When you’re running Listing 3’s MDX statement on the Data tab, you get the correct data, and a report designed with a matrix control will work correctly. Unfortunately, this query isn’t particularly flexible because it’s always based on the category Beer and Wine. When you click the Layout tab and look at the Fields window, you see a field called Product_All_Products_Drink_Alcoholic_Beverages_Beer_and_Wine. In addition to being unwieldy, the field name now contains the product category specified in the query. You can add this field to the Data textbox on a matrix and it will work, but if the report author modifies the query to look at a different category, the field name changes to that of the new category. The report, however, is still looking for the old name. So every time you change the category in the query, you break the report.

Clearly, changing the value in the query and modifying the report in Layout every time you want to look at a different category is cumbersome. Let’s see how to get a field name that doesn’t change, even if the report author wants to change the category or choose a brand, product, or any other level in the Product dimension. We’ll learn how to parameterize this value later in this article.

To establish a fixed name for the field in the report, you need to create an MDX calculated member. In MDX, you create a calculated member by using the WITH MEMBER clause of a query. Listing 4 shows how you’d modify Listing 3’s query to use a calculated member. When you create the calculated member \[Product\].\[Prod\], the report will now always see a member with that name regardless of the value typed into the AS clause of the expression. This means that the report author can change the value of the report any time without having to modify the report in the Layout tab. Adding the calculated member also paves the way for adding a parameter to the query, which we’ll demonstrate in a moment.

In addition to dealing with the Product dimension, the query specifies two measures: Store Sales and Store Cost. Any number of measures could be listed, and regardless of how many are added, the Fields list on the layout tab shows only a single value: Measures_MeasuresLevel. Regardless of how many measures are returned, the Fields window shows only this single field, and the matrix will automatically grow to show all the measures that the MDX query returns, displaying one measure per row.

To design this example report, you use a matrix control in Reporting Services, as Figure 1 shows. You put the Time values in the Columns textbox, and you can add multiple levels of time and set the group to let users expand and collapse data. Then, you add Measures_MeasuresLevel field to the Rows textbox. Finally, you add the Product_Prod field to the Data textbox. Note that you need to change the formula in the Data textbox from its default so that instead of starting with the First function, the formula starts with the Sum function. The First function in the Rows text-box is acceptable because it’s simply returning the name of each measure, not its value.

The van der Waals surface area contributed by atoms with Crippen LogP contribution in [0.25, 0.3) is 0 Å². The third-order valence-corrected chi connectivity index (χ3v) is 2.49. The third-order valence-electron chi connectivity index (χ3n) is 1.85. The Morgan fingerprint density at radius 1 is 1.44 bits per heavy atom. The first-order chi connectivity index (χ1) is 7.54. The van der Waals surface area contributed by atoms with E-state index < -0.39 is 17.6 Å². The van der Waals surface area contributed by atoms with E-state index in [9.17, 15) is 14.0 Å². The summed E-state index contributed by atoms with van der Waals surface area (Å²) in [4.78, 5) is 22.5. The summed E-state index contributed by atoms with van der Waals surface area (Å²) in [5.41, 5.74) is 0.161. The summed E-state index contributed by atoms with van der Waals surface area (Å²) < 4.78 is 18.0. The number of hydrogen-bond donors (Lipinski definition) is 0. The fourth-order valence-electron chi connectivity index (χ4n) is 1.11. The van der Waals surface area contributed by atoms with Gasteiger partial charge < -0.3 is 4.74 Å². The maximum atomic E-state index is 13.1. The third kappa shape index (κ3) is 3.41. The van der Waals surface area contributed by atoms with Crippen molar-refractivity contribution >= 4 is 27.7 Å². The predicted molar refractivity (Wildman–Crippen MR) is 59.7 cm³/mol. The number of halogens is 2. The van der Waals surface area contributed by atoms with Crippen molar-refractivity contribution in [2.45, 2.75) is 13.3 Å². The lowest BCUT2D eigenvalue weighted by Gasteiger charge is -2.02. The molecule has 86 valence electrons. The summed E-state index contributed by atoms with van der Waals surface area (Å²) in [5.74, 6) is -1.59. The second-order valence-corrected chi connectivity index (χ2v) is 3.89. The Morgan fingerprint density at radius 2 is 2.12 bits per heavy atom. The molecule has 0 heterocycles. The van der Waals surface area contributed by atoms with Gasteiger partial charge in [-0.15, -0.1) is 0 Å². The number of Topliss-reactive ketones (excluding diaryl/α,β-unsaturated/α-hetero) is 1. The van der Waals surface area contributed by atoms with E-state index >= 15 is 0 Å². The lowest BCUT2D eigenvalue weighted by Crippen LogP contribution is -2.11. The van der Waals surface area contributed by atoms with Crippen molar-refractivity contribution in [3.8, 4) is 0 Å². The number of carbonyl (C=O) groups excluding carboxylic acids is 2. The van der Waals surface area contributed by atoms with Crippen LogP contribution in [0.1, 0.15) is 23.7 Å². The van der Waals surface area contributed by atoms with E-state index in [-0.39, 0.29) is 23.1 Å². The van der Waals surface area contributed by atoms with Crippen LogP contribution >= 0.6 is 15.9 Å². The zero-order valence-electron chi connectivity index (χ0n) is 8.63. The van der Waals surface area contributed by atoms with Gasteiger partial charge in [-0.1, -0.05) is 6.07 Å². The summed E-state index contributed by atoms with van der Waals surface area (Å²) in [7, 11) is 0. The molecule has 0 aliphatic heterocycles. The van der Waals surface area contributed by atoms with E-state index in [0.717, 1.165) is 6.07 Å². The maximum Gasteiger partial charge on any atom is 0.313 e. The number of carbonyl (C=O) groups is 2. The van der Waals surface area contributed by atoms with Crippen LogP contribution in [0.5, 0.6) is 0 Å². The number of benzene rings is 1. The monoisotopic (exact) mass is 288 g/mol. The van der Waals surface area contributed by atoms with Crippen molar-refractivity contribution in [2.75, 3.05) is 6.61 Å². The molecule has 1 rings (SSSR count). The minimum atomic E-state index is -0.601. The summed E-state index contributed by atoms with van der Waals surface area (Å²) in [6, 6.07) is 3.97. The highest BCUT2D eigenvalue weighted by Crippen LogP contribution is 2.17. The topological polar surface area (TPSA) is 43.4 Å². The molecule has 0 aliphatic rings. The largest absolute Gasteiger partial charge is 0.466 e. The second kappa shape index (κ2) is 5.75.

Figure 1: Report design in Reporting Services matrix control

If it seems strange to put the \[Product\].\[Prod\] calculated member in the Data textbox, remember that Reporting Services flattens the cellset into a rowset and the numerical values get put into whatever the MDX statement shows is on the Columns axis. Therefore, placing the Product_Prod field in the Data textbox of the matrix reveals the correct numbers, and the names of the measures fill the Rows textbox.

Adding Parameters

As I explained in “Delivering Analysis Services Data with Reporting Services,”one of the challenges in parameterizing MDX statements is creating the query for the parameter. The values to fill the query can come from a relational query of the data in the star schema or you can retrieve them by using MDX to query the Analysis Services data. The data for a parameter is often a single column, something MDX typically does not handle well because it expects multiple columns to be returned. However, by using a calculated member, you can get the cellset to return a column of Null values, which Reporting Services flattens so that it can be used with parameters. (Note that in Reporting Services 2005, MDX can support parameterized queries, so the approach with that release can be different. The approach we’re using for Reporting Services 2000 still works in Reporting Services 2005.)

On the Data tab of the basic report, you can create a new dataset. Listing 5 shows an MDX query that returns a list of all product categories as well as the values from the levels above the Product category. You add the parameter by clicking the Report menu and choosing Report Parameters. In the Report Parameters dialog box that Figure 2 shows, you can add a new parameter that consumes the new dataset. Assuming the dataset is named CategoryList, you can set both the Value and Label fields to Product_Product_Category.

Figure 2: Creating a parameter from an MDX statement

If this statement were standard MDX with measures on the Columns axis, you could tie the parameter to the matrix as a filter. Using a parameter as a filter on the matrix control works well when the filter is applied to a field that’s displayed on the rows or columns of the report, which means it’s a dimension specified in the Rows or Pages axes of the MDX query. Unfortunately, this approach doesn’t work well when the goal is to parameterize something that isn’t shown on the report. Instead of tying the parameter to the matrix as a filter, you’ll need to add the parameter to the WHERE clause in the MDX statement or substitute a value for the item listed in the Columns axis of the MDX expression.